“Top Hands” make a championship team.
That’s true of any sport, but it was again verified when the Lonesome Pine Ranch from Cedar Point won the recent silver anniversary Kansas Championship Ranch Rodeo at Medicine Lodge.
“It takes some luck, but top cowboys riding top horses working together are essential to win a ranch rodeo. Every team at Medicine Lodge was tough, without question, and can certainly win in their own given day,” emphasized Bud Higgs, team captain of his largely-family Lonesome Pine team headquartered in Chase County.
While every team member carries “Top Hand” credentials and has collected such or similar titles numerous times previously, bronc rider Christ Potter was officially honored as the “Top Hand” at the recent Kansas Championship Ranch Rodeo.
“Chris lives at Maple City, but he’s worked for us a long time riding colts and doing day work. While he won the bronc riding for us at the state finals, Chris is an all-around cowboy. He heeled cattle that were headed, mugged our wild cow and sorted out the right number in the sorting. Chris definitely is a top hand,” Higgs credited.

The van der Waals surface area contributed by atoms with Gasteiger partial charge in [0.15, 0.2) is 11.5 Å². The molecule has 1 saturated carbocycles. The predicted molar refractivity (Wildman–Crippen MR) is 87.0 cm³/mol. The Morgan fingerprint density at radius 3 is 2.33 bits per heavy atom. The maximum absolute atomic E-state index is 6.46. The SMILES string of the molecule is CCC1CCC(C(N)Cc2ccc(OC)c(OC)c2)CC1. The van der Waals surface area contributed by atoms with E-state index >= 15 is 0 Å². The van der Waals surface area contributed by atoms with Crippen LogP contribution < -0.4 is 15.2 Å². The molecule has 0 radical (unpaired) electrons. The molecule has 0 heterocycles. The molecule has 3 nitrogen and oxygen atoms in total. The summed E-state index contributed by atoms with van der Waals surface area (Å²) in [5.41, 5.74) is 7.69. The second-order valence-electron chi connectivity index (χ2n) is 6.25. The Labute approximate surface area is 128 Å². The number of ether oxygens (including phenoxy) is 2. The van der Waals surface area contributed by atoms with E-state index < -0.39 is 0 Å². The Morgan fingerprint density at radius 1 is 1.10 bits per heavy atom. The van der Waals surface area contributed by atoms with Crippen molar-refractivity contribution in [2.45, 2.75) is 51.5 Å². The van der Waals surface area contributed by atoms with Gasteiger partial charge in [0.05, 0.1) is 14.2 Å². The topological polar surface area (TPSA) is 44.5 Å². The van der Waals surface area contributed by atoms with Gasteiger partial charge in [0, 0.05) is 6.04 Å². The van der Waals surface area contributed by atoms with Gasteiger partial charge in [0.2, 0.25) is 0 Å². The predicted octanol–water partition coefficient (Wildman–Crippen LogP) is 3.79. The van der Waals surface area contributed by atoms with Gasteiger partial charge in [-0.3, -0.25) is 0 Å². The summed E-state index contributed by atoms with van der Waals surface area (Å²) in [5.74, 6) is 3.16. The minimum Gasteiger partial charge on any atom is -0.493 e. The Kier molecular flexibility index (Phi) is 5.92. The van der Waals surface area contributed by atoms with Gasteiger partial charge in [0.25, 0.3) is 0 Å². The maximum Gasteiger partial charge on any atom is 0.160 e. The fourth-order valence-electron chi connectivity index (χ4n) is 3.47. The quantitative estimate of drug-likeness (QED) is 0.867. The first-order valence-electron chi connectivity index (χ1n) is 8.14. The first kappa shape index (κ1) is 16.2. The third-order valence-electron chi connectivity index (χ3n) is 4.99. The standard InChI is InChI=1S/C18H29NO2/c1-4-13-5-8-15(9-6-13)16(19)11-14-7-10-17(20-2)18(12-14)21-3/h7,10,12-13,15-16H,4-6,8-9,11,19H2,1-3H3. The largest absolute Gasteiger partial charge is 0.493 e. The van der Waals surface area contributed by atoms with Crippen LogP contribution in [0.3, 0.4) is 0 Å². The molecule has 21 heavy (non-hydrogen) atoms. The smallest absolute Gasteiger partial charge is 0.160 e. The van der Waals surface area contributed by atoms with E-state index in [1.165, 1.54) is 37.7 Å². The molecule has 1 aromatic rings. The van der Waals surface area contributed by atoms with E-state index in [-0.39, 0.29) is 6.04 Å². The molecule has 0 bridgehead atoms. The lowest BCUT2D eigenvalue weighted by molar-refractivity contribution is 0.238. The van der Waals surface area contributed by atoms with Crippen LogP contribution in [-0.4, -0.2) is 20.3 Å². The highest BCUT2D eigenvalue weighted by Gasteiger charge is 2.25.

Likewise, Higgs himself has received a number of cowboy versatility recognitions over the past decade, and his son, Troy, a high school senior and star quarterback, was named the all-around cowboy at an earlier ranch rodeo.
The only cowgirl on the team, Higgs’ daughter Mackenzie has been captain of several Lonesome Pine Ranch teams winning top honors at Youth Ranch Rodeos this summer.
Involved in ranch operations with his son, Franklin Higgs, Valley Center, has raised many top Quarter Horses and shown them to state and national championships.
It is notable that all four Higgs’ members of the Lonesome Pine Ranch team ride home raised and trained mounts that go back several generations of their own unique bloodlines.
Brian Peak grew up in Chase County, now lives at Dexter, and rides horses and does day work for the Lonesome Pine Ranch. “Brian is truly an all-around cowboy who can take over in every event when the need arises,” Higgs applauded.
En route to the state title, Lonesome Pine Ranch won the cattle doctoring and wild cow milking events, along with the bronc riding.
“We were close in the team penning, coming in second, and ended up seventh in the branding; that was our only weakness,” Higgs contended.
Just about any other year, Lonesome Pine Ranch would have been most excited to be state champions, because the winner becomes qualified to enter the 18th Working Ranch Cowboys Association World Championship Ranch Rodeo, November 7-10, Amarillo, Texas.
“We’re proud to win this tough rodeo with 12 top teams competing, but fortunately we had already qualified for the world championship by winning the Meade Ranch Rodeo earlier in the year. So, the second place Arndt-Bailey team automatically moved up and became qualified to compete at Amarillo, which makes us happy for them, too,” Higgs said.
The Arndt Ranch and Bailey Ranch team from Lyon and Chase counties includes Ryan Arndt, Mike Arndt, Josh Lilly, Wes Bailey, Glen Collinge and Richell Bailey.